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Bureaucracy will prevail in 'one stop shop' data protection regime, UK and Ireland warn

EU ministers have voted to support a new system for resolving important cross border data protection cases but the framework is cumbersome, will lead to bureaucracy and be bad for both businesses and consumers, the UK and Ireland have warned.13 Mar 2015

On Friday morning, justice ministers from the 28 EU countries debated the proposed new 'one stop shop' framework (58-page / 575KB PDF) at a meeting of the Council of Ministers in Brussels. Most countries reached agreement on the "partial general approach" outlined in the new mechanism but some reservations were raised. Agreement on the plans is qualified on the basis that "nothing is agreed until everything is agreed". The one stop shop mechanism is just part of wider reforms to EU data protection laws still being negotiated.

Ahead of the vote, data protection law expert Marc Dautlich of Pinsent Masons, the law firm behind Out-Law.com, said that the proposals were "a mess" and that they fell short of the original one-stop shop that had been proposed.

The one stop shop regime is aimed at streamlining oversight of data protection in the EU. Currently, businesses operating across the trading bloc can be forced to answer to data protection authorities (DPAs) in each EU country. This can lead to multiple investigations on the same issue and even different conclusions and decisions on enforcement action.

To address this issue, the European Commission proposed the one stop shop regime to enable data protection cases to be handled by a single regulator based in the EU country where the business has its 'main establishment', with an associated mechanism built on to allow for other DPAs to have a say in cases where the privacy rights of citizens in their country was at issue.

However, concerns were raised with whether those plans would pass the 'proximity test' - which is the need under EU law to ensure that legal decisions affecting individuals are taken as locally as possible to them. Further concerns were also raised about whether the plans would lead to businesses setting up in EU countries that are perceived to have a less stringent approach to enforcing data protection rules than others.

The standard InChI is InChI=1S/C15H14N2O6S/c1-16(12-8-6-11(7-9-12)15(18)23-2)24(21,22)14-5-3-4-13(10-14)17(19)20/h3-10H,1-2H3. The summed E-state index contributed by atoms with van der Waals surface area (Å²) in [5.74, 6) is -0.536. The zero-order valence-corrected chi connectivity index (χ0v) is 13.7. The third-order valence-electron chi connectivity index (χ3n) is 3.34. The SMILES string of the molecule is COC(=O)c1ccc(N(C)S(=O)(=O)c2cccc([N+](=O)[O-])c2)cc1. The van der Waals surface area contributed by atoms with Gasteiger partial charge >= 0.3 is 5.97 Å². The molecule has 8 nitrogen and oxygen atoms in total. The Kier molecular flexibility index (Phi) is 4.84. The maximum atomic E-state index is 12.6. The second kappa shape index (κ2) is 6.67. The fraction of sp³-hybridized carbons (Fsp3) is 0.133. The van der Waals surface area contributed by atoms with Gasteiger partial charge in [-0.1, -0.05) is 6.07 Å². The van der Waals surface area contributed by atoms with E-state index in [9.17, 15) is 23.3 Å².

A compromise system has subsequently been outlined. Under the plans, only important cross border cases would be handled in accordance with the one stop shop regime. The regime itself would involve greater cooperation between DPAs and would allow cases to be referred to a new European Data Protection Board (EDPB) to be resolved in the event of disagreement between the DPAs on what action to take.

However, justice ministers from the UK and Ireland expressed their concern about how the new system would work in practice.

Dara Murphy, Ireland's minister for European affairs and data protection, said it would be wrong if objections by one DPA about what action to take in important cross border cases could lead to a referral of those cases to the EDPB. He said DPAs should have to seek and obtain support from other DPAs for their arguments before cases are referred to the EDPB to prevent "capricious referrals".

Murphy warned that, even with timeframes set out for cooperation and decision making under the one stop shop mechanism, it could take up to four months for cases to be resolved if they are referred to the EDPB. Legal certainty for businesses and consumers would be further delayed if decisions taken by the EDPB were subject to legal challenge before the courts, he said.

The proposed new framework would be too cumbersome and lengthy and risks sending a message that Europe is "bureaucratic", Murphy said, as he called for there to be a "review clause" included in the General Data Protection Regulation to ensure that the effectiveness of the one stop shop mechanism is assessed after the Regulation comes into force.

The UK's justice minister Lord Faulks said he was "not content" with the one stop shop proposals and said he was "disappointed" that there were no "quantitative filters" included in the draft to restrict the referral of cases to the EDPB.

Lord Faulks said the mechanism, if introduced, would be confusing and slow down and complicate decision making on data protection matters. He said neither of the dual aims of the plans - achieving proximity for data subjects and speeding up decision making - would be fulfilled, and warned the "bureaucratic process" would lead to delays and expense. The UK supports Ireland's proposal for a review clause on the one stop shop mechanism to be included in the new Regulation, he said.

At their meeting, the justice ministers also gave their provisional support for new rules on the principles for personal data processing (30-page / 451KB PDF) that organisations will need to adhere to under the new Regulation. The rules, if introduced, would mean businesses seeking to rely on individuals' consent to process personal data would need to ensure the consent provided is unambiguous. The provisions could allow processing to be carried out on the basis of internet users' browser settings.

The EU's justice commissioner Věra Jourová said that it is important that the Council of Ministers reach consensus on the planned new General Data Protection Regulation when they meet in June. Final negotiations on the precise wording of the Regulation can only take place if the Council agrees to give their presidency a mandate to open those talks with the European Parliament. MEPs have separately reached consensus on an alternative version of the planned reforms.